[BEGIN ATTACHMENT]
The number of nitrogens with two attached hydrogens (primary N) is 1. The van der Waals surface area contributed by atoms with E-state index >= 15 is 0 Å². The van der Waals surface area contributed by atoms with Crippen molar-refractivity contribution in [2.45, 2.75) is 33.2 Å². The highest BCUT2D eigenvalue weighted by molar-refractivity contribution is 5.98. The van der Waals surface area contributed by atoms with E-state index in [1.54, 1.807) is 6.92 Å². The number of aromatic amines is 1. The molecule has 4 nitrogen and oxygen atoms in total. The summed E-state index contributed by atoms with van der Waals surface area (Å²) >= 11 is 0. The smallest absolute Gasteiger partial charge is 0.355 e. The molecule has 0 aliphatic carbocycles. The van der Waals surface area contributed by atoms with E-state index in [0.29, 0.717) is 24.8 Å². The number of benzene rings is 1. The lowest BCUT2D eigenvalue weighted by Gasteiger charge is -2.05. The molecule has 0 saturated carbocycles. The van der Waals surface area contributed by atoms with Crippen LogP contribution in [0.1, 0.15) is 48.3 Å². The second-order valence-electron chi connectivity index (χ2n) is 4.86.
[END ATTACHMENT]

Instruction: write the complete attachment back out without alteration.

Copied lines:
The number of nitrogens with two attached hydrogens (primary N) is 1. The van der Waals surface area contributed by atoms with E-state index >= 15 is 0 Å². The van der Waals surface area contributed by atoms with Crippen molar-refractivity contribution in [2.45, 2.75) is 33.2 Å². The highest BCUT2D eigenvalue weighted by molar-refractivity contribution is 5.98. The van der Waals surface area contributed by atoms with E-state index in [1.54, 1.807) is 6.92 Å². The number of aromatic amines is 1. The molecule has 4 nitrogen and oxygen atoms in total. The summed E-state index contributed by atoms with van der Waals surface area (Å²) >= 11 is 0. The smallest absolute Gasteiger partial charge is 0.355 e. The molecule has 0 aliphatic carbocycles. The van der Waals surface area contributed by atoms with E-state index in [0.29, 0.717) is 24.8 Å². The number of benzene rings is 1. The lowest BCUT2D eigenvalue weighted by Gasteiger charge is -2.05. The molecule has 0 saturated carbocycles. The van der Waals surface area contributed by atoms with Crippen LogP contribution in [0.1, 0.15) is 48.3 Å². The second-order valence-electron chi connectivity index (χ2n) is 4.86.